Bush urged to stop "midnight hour" rule changes listen12/10/08 Mitch E. Perry
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Recently, some major changes to several of the countryâ€™s environmental laws and regulations were classified by the Office of Management and Budget as not â€œeconomically significant.â€ This classification gave federal agencies 30 more days to finalize far-reaching environmental rules prior to a Dec. 19 deadline;, after that, the Obama administrationâ€™s options will become significantly limited.
So today, representatives from some of the biggest environmental groups held a conference call, urging the OMB to refrain from finalizing more rules affecting major environmental protections under this tactic.
Martin Hayden is the vice president of policy and legislation with Earthjustice. He mentioned one such "midnight rule change" that has captured significant media attention: the Department of the Interior's proposal to repeal the stream buffer zone rule, so the mountains of Appalachia can continue to be blown up and bulldozed in what is known as â€œmountaintop removal.â€
Ed Hopkins is director of the Environmental Quality Program with the Sierra Club. He discussed a rule being finalized under the Emergency Planning and Community Right to Know Act. This law requires facilities that release more than a health-based threshold of listed hazardous substances to report that information to local state and federal agencies. Hopkins said the EPA is planning to implement a rule that would exempt the poultry and livestock industry from this law.
Mark Wenzler, director of Clean Air and Climate Programs with the National Parks Conservation Association, mentioned a rule that could allow more pollution in national parks and wilderness areas.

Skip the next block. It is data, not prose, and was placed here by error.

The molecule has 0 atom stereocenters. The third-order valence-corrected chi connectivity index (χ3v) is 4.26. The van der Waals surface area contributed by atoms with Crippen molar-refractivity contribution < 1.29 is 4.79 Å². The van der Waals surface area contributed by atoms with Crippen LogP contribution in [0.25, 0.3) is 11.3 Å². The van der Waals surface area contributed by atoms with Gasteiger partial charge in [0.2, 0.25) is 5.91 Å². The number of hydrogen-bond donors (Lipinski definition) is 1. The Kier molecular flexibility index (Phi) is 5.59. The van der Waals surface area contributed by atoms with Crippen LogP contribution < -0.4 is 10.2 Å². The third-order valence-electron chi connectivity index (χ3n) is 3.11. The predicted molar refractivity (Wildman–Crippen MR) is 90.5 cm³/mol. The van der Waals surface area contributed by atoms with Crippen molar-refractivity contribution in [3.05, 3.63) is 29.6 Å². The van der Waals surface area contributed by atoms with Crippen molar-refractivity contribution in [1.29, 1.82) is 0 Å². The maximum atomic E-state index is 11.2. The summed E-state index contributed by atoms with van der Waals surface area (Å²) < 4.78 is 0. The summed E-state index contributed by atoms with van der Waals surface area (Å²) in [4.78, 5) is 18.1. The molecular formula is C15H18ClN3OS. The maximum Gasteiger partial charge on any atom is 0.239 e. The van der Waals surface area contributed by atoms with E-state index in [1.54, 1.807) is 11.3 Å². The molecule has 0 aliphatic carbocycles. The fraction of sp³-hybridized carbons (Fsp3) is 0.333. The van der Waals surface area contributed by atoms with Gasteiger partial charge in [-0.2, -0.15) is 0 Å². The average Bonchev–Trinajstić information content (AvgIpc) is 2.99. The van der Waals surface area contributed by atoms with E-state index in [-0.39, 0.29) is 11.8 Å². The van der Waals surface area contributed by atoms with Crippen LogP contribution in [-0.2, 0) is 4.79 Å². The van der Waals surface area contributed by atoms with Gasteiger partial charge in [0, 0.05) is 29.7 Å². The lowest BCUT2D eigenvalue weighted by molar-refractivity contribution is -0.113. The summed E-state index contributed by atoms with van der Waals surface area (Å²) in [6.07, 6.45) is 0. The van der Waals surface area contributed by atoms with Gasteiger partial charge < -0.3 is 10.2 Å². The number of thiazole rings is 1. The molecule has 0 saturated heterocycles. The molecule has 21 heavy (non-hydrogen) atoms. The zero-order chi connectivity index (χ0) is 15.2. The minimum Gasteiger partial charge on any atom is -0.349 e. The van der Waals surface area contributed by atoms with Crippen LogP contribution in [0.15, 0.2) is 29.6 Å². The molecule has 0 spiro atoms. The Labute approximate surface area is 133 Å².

EPA officials say they have corrected problems, but said thatâ€™s not true, Wenzler said. "It appears that every regional EPA office in the country still has major concerns with this rule," he said.
Bob Irvin, senior vice president for conservation programs at Defenders of Wildlife, said a section of the Endangered Species Act is under fire.
Specifically, Section 7 requires federal agencies to consult with either the Fish & Wildlife Service or the National Marine Fisheries Service to ensure their actions will not jeopardize threatened or endangered species. Irvin said the proposed new rule would let federal agencies decide for themselves whether to consult with the services.
"In baseball terms, this would be like letting the batters call the balls and strikes for themselves," he said.
The Bush Administration has nine days to make changes to the countryâ€™s environmental laws and regulations as long they are classified by the Office of Management and Budget as not "economically significant."